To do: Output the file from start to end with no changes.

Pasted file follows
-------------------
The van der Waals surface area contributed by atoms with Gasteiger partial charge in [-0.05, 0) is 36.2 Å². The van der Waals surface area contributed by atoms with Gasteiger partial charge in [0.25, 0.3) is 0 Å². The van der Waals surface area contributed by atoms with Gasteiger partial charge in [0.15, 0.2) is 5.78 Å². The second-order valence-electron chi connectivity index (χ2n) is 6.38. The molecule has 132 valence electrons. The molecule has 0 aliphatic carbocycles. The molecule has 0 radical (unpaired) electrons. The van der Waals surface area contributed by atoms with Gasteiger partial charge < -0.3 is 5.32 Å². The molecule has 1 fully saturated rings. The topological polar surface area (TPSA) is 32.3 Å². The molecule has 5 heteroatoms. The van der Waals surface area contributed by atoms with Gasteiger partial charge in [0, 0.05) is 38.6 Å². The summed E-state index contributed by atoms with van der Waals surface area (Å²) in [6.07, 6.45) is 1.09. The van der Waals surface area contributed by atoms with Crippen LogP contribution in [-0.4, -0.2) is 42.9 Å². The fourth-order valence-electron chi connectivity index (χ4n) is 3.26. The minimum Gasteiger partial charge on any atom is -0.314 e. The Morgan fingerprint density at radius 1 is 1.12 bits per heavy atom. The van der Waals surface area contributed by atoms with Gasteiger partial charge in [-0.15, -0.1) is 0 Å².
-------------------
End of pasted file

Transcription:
The van der Waals surface area contributed by atoms with Gasteiger partial charge in [-0.05, 0) is 36.2 Å². The van der Waals surface area contributed by atoms with Gasteiger partial charge in [0.25, 0.3) is 0 Å². The van der Waals surface area contributed by atoms with Gasteiger partial charge in [0.15, 0.2) is 5.78 Å². The second-order valence-electron chi connectivity index (χ2n) is 6.38. The molecule has 132 valence electrons. The molecule has 0 aliphatic carbocycles. The molecule has 0 radical (unpaired) electrons. The van der Waals surface area contributed by atoms with Gasteiger partial charge < -0.3 is 5.32 Å². The molecule has 1 fully saturated rings. The topological polar surface area (TPSA) is 32.3 Å². The molecule has 5 heteroatoms. The van der Waals surface area contributed by atoms with Gasteiger partial charge in [0, 0.05) is 38.6 Å². The summed E-state index contributed by atoms with van der Waals surface area (Å²) in [6.07, 6.45) is 1.09. The van der Waals surface area contributed by atoms with Crippen LogP contribution in [-0.4, -0.2) is 42.9 Å². The fourth-order valence-electron chi connectivity index (χ4n) is 3.26. The minimum Gasteiger partial charge on any atom is -0.314 e. The Morgan fingerprint density at radius 1 is 1.12 bits per heavy atom. The van der Waals surface area contributed by atoms with Gasteiger partial charge in [-0.15, -0.1) is 0 Å².